Take a look at the accommodation too; camps range from traditional ‘american style’ cabins offering bunks with outhouse style facilities, to more modern cabins, large dormitories, or higher end accommodation in boarding school buildings. Does this meet your expectations for camp? What are the food options, are these healthy with enough options for your child, and catering to any dietary requirements or allergies?
Free time is important too!
How much free time is built into the camp programme? This is an important part of summer camp, especially residential camps, where kids get to bond with their new friends and relax and unwind, often the best memories are made at these times! Make sure free time is included in the camp programme.
If your child is older, you can sit down and discuss the options with them, so you are both comfortable that you are choosing the best camp option for you.
Why consider International Summer Camps?
What is an international summer camp?
International camps differentiate themselves from summer camps designed for children local to the area, as they attract children from all over the world and create an international environment. Each camp session will have children and young people of different nationalities, different religions and different mother tongues, who in their normal day-to-day lives would not have the opportunity to meet and forge new friendships. This brings new benefits over other camps who are targeting those who live nearby, where campers will usually be from the same country or state, or even the same city and schools.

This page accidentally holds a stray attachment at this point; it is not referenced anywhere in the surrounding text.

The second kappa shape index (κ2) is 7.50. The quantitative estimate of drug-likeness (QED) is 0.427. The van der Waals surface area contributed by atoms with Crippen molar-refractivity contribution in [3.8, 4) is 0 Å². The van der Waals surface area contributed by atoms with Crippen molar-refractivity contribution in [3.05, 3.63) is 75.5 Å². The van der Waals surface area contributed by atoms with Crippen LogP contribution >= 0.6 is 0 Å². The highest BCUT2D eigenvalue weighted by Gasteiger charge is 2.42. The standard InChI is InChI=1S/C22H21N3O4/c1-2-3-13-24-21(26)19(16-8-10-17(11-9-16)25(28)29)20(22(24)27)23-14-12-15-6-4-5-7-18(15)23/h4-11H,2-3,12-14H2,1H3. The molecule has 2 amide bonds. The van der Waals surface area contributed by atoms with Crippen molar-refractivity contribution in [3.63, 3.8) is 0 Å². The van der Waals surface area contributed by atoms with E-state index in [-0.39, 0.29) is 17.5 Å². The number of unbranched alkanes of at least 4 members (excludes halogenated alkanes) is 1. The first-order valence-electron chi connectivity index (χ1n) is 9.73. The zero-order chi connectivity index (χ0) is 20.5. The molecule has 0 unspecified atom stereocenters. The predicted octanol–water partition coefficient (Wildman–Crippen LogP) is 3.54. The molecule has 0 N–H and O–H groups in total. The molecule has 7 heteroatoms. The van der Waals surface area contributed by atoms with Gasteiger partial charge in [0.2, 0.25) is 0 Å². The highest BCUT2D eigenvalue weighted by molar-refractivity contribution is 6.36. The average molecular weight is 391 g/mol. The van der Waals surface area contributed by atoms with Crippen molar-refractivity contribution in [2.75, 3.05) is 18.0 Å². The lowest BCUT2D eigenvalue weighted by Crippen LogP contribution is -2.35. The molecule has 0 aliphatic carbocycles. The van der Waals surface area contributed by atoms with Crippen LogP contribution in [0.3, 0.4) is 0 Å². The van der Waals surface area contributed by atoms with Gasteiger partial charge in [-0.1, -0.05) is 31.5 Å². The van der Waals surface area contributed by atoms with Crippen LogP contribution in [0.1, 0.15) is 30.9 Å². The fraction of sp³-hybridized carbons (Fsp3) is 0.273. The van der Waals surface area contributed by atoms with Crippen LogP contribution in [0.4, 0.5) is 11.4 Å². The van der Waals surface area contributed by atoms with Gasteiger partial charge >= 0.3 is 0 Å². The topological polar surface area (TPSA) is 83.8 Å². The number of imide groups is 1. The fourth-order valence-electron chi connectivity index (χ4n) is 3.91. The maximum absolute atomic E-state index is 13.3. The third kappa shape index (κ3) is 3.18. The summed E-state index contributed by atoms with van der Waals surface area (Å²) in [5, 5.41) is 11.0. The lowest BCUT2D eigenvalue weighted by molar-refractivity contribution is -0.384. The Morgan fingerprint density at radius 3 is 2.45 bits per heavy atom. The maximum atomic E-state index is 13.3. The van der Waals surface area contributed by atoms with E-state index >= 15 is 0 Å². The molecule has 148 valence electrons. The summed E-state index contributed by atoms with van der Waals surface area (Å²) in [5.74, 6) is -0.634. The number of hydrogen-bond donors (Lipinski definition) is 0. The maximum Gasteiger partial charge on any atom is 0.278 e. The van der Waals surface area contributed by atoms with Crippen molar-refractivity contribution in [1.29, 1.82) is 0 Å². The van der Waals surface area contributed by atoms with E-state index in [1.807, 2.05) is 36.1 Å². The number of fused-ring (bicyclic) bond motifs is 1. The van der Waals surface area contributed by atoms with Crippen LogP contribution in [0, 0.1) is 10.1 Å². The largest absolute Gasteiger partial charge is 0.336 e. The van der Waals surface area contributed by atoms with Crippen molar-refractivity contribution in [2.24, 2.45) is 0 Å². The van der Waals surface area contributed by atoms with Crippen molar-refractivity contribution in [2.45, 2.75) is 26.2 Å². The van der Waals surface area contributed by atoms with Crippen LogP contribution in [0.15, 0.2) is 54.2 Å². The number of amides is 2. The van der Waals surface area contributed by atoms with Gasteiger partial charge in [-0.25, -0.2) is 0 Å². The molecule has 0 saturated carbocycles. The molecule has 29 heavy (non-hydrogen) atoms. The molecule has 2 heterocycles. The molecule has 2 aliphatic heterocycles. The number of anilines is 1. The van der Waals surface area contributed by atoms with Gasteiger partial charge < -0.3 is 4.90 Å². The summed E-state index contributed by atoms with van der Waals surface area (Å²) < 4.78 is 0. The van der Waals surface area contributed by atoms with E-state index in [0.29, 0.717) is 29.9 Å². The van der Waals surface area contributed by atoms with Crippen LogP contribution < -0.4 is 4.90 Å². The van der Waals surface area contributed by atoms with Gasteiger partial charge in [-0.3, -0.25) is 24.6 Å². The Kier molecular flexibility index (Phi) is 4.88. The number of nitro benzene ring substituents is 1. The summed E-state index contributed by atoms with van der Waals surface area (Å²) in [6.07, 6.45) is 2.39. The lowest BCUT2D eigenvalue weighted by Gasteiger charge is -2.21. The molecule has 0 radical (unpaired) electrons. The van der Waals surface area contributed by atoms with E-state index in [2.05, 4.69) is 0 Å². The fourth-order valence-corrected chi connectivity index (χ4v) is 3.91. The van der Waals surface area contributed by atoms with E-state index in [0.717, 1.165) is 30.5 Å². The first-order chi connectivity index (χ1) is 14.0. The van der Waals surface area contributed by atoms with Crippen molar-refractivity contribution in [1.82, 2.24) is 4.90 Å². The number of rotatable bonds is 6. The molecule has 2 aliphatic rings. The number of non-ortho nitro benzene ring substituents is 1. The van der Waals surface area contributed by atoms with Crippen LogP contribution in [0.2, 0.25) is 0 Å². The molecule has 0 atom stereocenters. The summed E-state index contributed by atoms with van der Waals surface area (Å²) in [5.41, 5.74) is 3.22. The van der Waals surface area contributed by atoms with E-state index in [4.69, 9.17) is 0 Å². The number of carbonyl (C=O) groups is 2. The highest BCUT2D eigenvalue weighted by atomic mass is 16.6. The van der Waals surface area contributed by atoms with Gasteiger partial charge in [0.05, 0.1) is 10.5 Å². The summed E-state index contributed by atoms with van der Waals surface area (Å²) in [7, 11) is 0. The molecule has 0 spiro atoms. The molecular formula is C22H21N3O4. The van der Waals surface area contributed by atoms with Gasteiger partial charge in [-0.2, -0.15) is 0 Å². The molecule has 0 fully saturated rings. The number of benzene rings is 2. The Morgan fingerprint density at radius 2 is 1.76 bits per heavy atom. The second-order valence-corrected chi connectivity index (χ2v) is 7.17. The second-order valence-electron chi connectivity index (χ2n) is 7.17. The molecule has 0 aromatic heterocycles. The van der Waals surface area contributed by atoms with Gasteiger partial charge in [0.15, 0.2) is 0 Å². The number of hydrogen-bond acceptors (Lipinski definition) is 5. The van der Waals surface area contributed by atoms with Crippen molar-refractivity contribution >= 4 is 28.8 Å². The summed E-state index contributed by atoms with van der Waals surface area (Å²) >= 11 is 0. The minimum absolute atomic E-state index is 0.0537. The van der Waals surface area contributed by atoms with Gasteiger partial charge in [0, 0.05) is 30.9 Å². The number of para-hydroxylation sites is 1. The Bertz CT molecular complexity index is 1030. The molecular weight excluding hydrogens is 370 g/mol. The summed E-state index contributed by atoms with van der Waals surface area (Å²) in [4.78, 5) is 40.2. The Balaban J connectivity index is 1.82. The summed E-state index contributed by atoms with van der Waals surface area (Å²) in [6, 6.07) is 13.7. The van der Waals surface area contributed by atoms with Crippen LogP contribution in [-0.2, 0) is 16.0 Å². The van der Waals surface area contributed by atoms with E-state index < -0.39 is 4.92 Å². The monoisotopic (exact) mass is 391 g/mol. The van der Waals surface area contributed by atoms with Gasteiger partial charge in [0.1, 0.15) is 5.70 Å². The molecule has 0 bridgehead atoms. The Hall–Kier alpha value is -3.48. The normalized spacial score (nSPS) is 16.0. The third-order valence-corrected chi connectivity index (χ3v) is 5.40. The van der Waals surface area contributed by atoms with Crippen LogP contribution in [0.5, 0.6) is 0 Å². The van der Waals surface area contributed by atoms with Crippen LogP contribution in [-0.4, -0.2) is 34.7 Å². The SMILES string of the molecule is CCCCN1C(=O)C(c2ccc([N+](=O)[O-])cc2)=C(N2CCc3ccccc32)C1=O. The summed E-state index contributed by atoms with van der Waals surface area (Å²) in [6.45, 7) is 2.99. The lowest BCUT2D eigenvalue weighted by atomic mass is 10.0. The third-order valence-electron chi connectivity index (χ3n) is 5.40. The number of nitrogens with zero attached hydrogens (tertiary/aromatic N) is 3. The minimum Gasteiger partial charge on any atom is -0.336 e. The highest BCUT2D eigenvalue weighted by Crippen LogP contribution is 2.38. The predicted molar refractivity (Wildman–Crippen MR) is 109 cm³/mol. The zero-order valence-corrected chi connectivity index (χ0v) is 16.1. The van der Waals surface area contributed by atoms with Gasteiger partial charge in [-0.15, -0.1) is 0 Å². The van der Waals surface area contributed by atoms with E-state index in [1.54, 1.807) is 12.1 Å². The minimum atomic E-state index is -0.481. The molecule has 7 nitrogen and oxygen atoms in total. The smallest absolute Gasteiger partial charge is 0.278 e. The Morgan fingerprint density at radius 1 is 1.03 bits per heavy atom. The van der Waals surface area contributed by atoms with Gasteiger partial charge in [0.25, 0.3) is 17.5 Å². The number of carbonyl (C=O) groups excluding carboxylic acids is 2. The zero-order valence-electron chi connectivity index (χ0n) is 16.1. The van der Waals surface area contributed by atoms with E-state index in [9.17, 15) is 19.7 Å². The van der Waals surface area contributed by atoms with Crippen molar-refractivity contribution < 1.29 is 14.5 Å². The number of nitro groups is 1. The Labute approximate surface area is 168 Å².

What advantages do international camps have?
There are huge advantages to international camps if your goal is to improve your child’s language skills. English is often used as the main language, so camp will offer an immersive experience in the English language, or you may choose to choose a camp in a country where it has a language course in one of the national languages. They will also be fully immersed into that country and culture, which can be a hugely beneficial and motivating experience when learning a language.
Who goes to an international summer camp?
Everyone! At an international camp, campers will make friends with others from a mix of backgrounds and cultures, and in doing so will expand their horizons. If they go to an international school or boarding school this may be a familiar situation to them already, but as children are visiting camp for a much shorter period, they have even more diversity.
International camps can often have the advantage that children are coming from all over the world, and therefore there aren’t big groups of friends who already know each other, and it can be easier to integrate and make friends.